Trevor Hoole is a passionate resident. You only have to listen to the comments and the work he does on community facebook page, he Goondiwindi Notice Board to appreciate that.
He’s now hit a nerve with residents on a new poll he’s conducting.
“I have lived in this Great Town all of my life and have the greatest respect for our Local Police Force who do their very best day in and day out to protect us and our belongings,” he wrote.
“With the latest crime spree has the time come for a Local Neighborhood Watch group as they now have in Moree NSW.… ?”
We’d urge you pop over and have your say.
At present it is very much in favour of forming a community watchdog group.
Comments include this from Shontelle Barron.
“It might not put a stop to it (Local crime), but hopefully it can help the situation. Residents of Bogga and Toomelah are kept up all hours of the night with stolen cars and motorbikes driving past their houses.
“I'm scared that one day, those that keep stealing our belongings are going to end up injuring someone. It's not just Gundy that needs the help, it's Bogga and T Toomelah as well.”
And this from Jessie Michelle: I do neighbourhood watch in Moree, and its been great! Still out of hand. And lots are out-of-towners. But the community is coming together and taking a stand. We are spreading a strong message that we won’t sit back any longer. We might not stop everything, but you’d be surprised how much we have managed to stop. How many families haven’t lost everything due to us driving past and notifying police of suspicious behaviour or them seeing us and running off. Cant hurt right?
Moree Champion reporter, Sophie Harris wrote this story yesterday on the group’s success.
The Moree Mobile Neighbourhood Watch group has been conducting nightly street patrols for seven weeks now and there’s no sign of them stopping anytime soon.
Coordinator Chris Binge said the past seven weeks have been hugely successful, with the men noticing a reduction in anti-social behaviour over this time.
“Overall it’s been going really well,” he said.
“Things have lessened. From an anti-social behaviour point of view, you can see some drops in certain areas, for example the motorbikes seem to have dropped off; police are doing a great job in finding bikes or confiscating bikes that are stolen or a nuisance.
“We have received comments from all sectors of the community in regard to how peaceful it’s been in the community recently, particularly in the last three or four weeks.”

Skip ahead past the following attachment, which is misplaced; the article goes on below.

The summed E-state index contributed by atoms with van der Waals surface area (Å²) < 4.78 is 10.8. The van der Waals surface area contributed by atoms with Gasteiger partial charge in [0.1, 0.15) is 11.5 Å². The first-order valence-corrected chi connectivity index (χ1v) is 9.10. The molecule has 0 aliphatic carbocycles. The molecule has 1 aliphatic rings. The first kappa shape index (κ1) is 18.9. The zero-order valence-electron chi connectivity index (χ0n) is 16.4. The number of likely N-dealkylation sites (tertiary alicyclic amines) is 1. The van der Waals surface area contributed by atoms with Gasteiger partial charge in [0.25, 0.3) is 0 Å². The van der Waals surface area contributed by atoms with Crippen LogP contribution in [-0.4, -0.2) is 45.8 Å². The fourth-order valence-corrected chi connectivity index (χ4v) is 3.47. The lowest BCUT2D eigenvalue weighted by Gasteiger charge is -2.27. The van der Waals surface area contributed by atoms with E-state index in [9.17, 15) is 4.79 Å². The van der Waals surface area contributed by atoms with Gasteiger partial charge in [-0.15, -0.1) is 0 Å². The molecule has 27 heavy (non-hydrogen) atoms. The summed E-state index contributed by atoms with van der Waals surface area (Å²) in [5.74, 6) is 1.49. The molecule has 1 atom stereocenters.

Throughout the seven weeks, the Moree Mobile Neighbourhood Watch group has identified and reported various crimes that they’ve witnessed, as well as helped to deter some crime from happening in the first place.
The men have also successfully identified some of the people involved in break and enters, drugs, illegal motorbike use, and other forms of anti-social behaviour.
“We’ve identified some suspicious behaviour from individuals that’s been a concern,” Mr Binge said.
“Even when we’re out and about in the early hours, we’ve seen some suspicious people that may have been looking to commit crime and we’ve made ourselves noticeable which has deterred some of the crime.
“We’re not saying we’ve stopped it but we’ve been a deterrent to crime happening.
“We’re also pulling up and talking to people and making people aware of what we’re doing.
“It’s about creating safety out in the community.”
It seems that many people are beginning to feel safer, with the Neighbourhood Watch group receiving overwhelmingly positive feedback from the community.
The group even won the Moree Thumbs Up Thumbs Down customer service recognition award for May.
With the nightly patrols and rostering now down pat, the men plan to move on to the next stage of the Neighbourhood Watch program, which involves educating the community about being more safety aware within their own home and neighbourhood.
“If everyone in the street is Neighbourhood Watch aware, there’s less of a chance of that petty crime or break and enters occurring,” Mr Binge said.
“We’ve got plans to have a stall at the next markets where we can do question and answer sessions with the community. Men that are doing the patrols can answer questions that people have or provide information about what we’re doing.
“We’re making sure we get as much info as we can together to take down there.”
The group also plan to meet with Moree Chamber of Commerce to educate businesses about better security.
They are also now looking for some more members to join the group and invite any men or women interested in creating a safer community to come along to their meetings, held at 5pm Mondays at Miyay Birray.
Mr Binge said it’s not a huge time commitment with most people only needing to do one shift (six hours maximum) a fortnight now.
“We’re always looking for more numbers – the more the better,” Mr Binge said.
“It lessons the load on the people involved and allows us to do the job at a better level.
“The more people that are willing to put up their hands and be a part of this, the safer the community becomes, and the more cohesive we become.”